Rituals are powerful. They send a signal to our brain that something of note is happening. They help us harness energy, stabilize our minds, and have faith in the future. In doing so they enable us to move past inertia and creatively reach beyond the bounds of logic. In short, they give us a tangible means through which we can access and manage that which is intangible.
So, how can you bring the practice and power of rituals to your aid in the workplace as you seek to harness and direct the energy of your employees toward the goals of innovation and growth?
Mercedes Erra, the founder and chairwoman of BETC, France’s leading advertising agency, offers one great example that can be adapted to many types of businesses, where creativity and agility, innovation and change are of importance to the success of the company. At BETC whenever a brief on a new client or project is brought in by an account executive, it is treated as a pivotal moment in the life of the agency. The brief, which is the first step in the development of a new campaign, becomes a celebratory moment. It is the trigger for a professional ritual in which importance and meaning are conveyed. Food and drinks are brought into a special room, and all of the people who will be working on the campaign gather together to talk about the future of the project. It is fun and playful and serious work all at the same time. Key elements of the brief are clarified, including the strategic context of the project. There is discussion about the agency’s or individual team members’ relationships with the client, and exploration of any convictions or doubts anyone has about the client, their company, the brand, or the communications plan that they want to launch. The physical meeting and the celebratory atmosphere may take more time up front – may possibly even seem inefficient if you think about it in a linear way – but what the team achieves could not be achieved through an exchange of emails or a memorandum because those means of communication do not have the same impact, and do not create the same possibilities for dynamic interaction. Rituals are powerful because they help us go beyond what’s tangible and conscious. They reach deep into our unconscious, engage our instincts, and convey meaning. They enable us to connect to each other in a uniquely powerful way.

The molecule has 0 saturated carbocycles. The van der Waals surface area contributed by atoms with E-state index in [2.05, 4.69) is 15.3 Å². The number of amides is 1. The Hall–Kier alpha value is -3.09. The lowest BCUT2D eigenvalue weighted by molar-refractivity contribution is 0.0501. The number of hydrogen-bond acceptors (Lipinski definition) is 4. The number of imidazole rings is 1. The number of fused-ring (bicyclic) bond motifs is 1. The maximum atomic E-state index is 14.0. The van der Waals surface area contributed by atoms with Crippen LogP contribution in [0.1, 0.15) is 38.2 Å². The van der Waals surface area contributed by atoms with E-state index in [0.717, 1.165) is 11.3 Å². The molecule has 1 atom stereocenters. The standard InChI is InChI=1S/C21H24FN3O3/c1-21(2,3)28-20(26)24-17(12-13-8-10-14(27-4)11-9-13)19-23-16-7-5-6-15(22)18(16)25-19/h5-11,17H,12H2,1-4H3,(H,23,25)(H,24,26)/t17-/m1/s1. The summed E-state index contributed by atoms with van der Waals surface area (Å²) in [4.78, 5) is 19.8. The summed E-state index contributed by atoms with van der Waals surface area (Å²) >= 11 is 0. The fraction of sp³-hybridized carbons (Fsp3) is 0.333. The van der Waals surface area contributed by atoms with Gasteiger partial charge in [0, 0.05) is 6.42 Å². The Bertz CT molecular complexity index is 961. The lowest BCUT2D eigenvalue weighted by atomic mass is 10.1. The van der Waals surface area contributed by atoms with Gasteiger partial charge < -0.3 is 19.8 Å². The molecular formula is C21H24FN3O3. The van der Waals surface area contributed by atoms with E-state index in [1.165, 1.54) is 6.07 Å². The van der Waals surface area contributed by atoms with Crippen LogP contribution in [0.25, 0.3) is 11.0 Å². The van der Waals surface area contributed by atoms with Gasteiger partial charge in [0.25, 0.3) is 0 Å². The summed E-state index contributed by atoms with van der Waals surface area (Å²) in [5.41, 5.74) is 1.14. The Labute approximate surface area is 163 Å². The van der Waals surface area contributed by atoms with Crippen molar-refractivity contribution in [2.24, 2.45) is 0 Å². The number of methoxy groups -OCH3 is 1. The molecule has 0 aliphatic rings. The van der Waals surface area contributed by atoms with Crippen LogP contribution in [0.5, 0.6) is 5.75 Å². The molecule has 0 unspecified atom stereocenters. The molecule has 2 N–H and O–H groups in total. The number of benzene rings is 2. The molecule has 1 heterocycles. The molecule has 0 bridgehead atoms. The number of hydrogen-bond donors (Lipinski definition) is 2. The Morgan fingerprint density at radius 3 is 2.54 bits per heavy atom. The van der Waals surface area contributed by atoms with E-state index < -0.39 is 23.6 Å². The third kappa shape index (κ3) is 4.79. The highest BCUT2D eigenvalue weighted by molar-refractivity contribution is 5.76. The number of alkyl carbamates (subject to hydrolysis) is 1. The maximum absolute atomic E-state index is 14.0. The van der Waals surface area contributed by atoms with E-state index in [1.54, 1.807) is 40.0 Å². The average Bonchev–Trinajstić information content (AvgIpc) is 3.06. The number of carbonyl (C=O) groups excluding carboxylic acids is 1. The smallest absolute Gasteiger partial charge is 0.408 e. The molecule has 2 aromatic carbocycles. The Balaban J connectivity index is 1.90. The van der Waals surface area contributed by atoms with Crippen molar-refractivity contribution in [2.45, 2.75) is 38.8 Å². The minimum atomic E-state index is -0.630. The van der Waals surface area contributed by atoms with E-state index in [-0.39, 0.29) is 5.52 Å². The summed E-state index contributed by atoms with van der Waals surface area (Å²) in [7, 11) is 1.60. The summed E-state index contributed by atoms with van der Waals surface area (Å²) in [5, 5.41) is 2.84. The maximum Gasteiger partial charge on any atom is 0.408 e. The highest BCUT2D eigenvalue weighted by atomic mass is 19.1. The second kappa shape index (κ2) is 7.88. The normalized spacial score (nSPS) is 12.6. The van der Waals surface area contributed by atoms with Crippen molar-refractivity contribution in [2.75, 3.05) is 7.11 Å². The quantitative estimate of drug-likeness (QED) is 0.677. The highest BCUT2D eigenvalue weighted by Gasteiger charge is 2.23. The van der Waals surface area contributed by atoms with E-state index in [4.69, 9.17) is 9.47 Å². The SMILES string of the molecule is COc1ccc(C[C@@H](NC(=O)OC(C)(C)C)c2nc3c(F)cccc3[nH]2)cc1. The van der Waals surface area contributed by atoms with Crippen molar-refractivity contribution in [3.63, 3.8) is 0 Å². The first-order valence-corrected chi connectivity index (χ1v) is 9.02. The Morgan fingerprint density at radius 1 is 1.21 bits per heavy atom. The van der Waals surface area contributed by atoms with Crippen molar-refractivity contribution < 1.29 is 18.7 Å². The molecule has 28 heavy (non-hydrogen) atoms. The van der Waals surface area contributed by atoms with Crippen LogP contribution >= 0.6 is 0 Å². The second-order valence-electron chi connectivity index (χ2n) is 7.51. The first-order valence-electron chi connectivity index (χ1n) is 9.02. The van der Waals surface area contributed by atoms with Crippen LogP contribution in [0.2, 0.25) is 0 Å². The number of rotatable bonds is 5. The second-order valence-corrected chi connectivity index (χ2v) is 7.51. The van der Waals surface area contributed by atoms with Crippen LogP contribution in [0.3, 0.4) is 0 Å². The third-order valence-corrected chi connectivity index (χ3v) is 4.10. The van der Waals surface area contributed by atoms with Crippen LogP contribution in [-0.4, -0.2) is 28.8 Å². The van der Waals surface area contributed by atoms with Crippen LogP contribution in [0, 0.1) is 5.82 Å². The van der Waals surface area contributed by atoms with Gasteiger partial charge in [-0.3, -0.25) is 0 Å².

What Mercedes understands at a deep level is that she’s in a business where creative talent and strategic thinking are everything, and she knows that she needs to mobilize and encourage both all the time. These moments of celebratory ritual help her to determine the best way to manage every project, because she gets to see the energetic dynamic of her team in a very specific context. The rituals are also her way of reenergizing her teams and compensating for the unavoidably high-pressure work environment of the advertising world. Mercedes says that about once a year she reminds everyone at her agency about the crucial importance of brief rituals in their ability to succeed; without this constant attention to rituals she knows that the pressure of deadlines and demands of clients simply push the more subtle – yet far more powerful – management of the invisible aspects of advertising business to the side.
Any time we need to make creative choices in a complex context, entrepreneurial decisions in a fast evolving environment, or when we need to mobilize more of our employees’ energy to reinvent a business model, rituals can help us create synergies between the tangible and intangible aspects of the world. Balancing the need for logic and reason with that of instinct and play in today’s increasingly competitive global marketplace is a subject that I explore in great depth in my upcoming book, The Intuitive Compass.
Note: Information about the IBS study was taken from a paper entitled “Placebos without Deception: A Randomized Controlled Trial in Irritable Bowel Syndrome” by Ted J. Kaptchuk et al.